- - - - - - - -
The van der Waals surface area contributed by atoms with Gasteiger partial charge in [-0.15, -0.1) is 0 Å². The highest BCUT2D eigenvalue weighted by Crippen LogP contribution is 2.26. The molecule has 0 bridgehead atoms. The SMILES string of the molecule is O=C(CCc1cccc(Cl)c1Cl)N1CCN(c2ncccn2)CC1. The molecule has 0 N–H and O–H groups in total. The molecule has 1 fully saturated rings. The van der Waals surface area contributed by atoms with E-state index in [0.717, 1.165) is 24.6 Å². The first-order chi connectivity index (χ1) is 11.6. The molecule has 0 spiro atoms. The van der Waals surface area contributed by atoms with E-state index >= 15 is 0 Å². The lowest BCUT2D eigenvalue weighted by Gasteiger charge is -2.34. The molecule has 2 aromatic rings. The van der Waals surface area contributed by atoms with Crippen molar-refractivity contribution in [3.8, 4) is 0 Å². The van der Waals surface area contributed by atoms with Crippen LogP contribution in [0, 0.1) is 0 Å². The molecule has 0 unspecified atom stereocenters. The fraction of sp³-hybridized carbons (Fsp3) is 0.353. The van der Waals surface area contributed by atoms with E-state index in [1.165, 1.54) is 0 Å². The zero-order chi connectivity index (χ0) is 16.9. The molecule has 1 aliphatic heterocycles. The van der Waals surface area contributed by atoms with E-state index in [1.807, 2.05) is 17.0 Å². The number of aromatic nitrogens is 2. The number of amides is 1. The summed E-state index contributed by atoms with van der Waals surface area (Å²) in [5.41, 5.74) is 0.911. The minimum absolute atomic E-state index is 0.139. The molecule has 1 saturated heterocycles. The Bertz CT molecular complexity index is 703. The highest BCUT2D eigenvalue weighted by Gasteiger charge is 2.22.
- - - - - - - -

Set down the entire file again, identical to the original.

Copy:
The van der Waals surface area contributed by atoms with Gasteiger partial charge in [-0.15, -0.1) is 0 Å². The highest BCUT2D eigenvalue weighted by Crippen LogP contribution is 2.26. The molecule has 0 bridgehead atoms. The SMILES string of the molecule is O=C(CCc1cccc(Cl)c1Cl)N1CCN(c2ncccn2)CC1. The molecule has 0 N–H and O–H groups in total. The molecule has 1 fully saturated rings. The van der Waals surface area contributed by atoms with E-state index in [0.717, 1.165) is 24.6 Å². The first-order chi connectivity index (χ1) is 11.6. The molecule has 0 spiro atoms. The van der Waals surface area contributed by atoms with E-state index >= 15 is 0 Å². The lowest BCUT2D eigenvalue weighted by Gasteiger charge is -2.34. The molecule has 2 aromatic rings. The van der Waals surface area contributed by atoms with Crippen molar-refractivity contribution in [3.8, 4) is 0 Å². The van der Waals surface area contributed by atoms with Crippen LogP contribution in [0, 0.1) is 0 Å². The molecule has 0 unspecified atom stereocenters. The fraction of sp³-hybridized carbons (Fsp3) is 0.353. The van der Waals surface area contributed by atoms with E-state index in [1.165, 1.54) is 0 Å². The zero-order chi connectivity index (χ0) is 16.9. The molecule has 1 aliphatic heterocycles. The van der Waals surface area contributed by atoms with E-state index in [1.807, 2.05) is 17.0 Å². The number of aromatic nitrogens is 2. The number of amides is 1. The summed E-state index contributed by atoms with van der Waals surface area (Å²) in [5.41, 5.74) is 0.911. The minimum absolute atomic E-state index is 0.139. The molecule has 1 saturated heterocycles. The Bertz CT molecular complexity index is 703. The highest BCUT2D eigenvalue weighted by Gasteiger charge is 2.22.